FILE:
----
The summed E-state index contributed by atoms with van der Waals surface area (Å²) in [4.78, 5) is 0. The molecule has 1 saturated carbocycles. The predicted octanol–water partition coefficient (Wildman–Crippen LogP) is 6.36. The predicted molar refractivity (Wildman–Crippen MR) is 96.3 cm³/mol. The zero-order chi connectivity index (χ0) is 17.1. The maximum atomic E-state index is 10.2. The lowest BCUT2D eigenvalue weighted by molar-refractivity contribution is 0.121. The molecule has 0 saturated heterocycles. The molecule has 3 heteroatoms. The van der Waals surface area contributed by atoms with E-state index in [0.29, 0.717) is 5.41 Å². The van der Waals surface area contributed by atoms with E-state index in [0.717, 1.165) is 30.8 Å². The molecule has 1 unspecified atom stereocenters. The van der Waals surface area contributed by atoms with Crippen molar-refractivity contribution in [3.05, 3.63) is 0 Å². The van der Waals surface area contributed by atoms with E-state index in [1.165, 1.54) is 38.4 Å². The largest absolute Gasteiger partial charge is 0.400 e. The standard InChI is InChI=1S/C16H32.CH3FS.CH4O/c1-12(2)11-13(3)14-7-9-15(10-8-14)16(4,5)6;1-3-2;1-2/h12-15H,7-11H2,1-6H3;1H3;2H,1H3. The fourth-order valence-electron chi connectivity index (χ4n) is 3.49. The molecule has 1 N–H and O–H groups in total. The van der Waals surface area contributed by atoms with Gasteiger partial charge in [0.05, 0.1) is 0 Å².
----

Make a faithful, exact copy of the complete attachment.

The summed E-state index contributed by atoms with van der Waals surface area (Å²) in [4.78, 5) is 0. The molecule has 1 saturated carbocycles. The predicted octanol–water partition coefficient (Wildman–Crippen LogP) is 6.36. The predicted molar refractivity (Wildman–Crippen MR) is 96.3 cm³/mol. The zero-order chi connectivity index (χ0) is 17.1. The maximum atomic E-state index is 10.2. The lowest BCUT2D eigenvalue weighted by molar-refractivity contribution is 0.121. The molecule has 0 saturated heterocycles. The molecule has 3 heteroatoms. The van der Waals surface area contributed by atoms with E-state index in [0.29, 0.717) is 5.41 Å². The van der Waals surface area contributed by atoms with E-state index in [0.717, 1.165) is 30.8 Å². The molecule has 1 unspecified atom stereocenters. The van der Waals surface area contributed by atoms with Crippen molar-refractivity contribution in [3.05, 3.63) is 0 Å². The van der Waals surface area contributed by atoms with E-state index in [1.165, 1.54) is 38.4 Å². The largest absolute Gasteiger partial charge is 0.400 e. The standard InChI is InChI=1S/C16H32.CH3FS.CH4O/c1-12(2)11-13(3)14-7-9-15(10-8-14)16(4,5)6;1-3-2;1-2/h12-15H,7-11H2,1-6H3;1H3;2H,1H3. The fourth-order valence-electron chi connectivity index (χ4n) is 3.49. The molecule has 1 N–H and O–H groups in total. The van der Waals surface area contributed by atoms with Gasteiger partial charge in [0.05, 0.1) is 0 Å².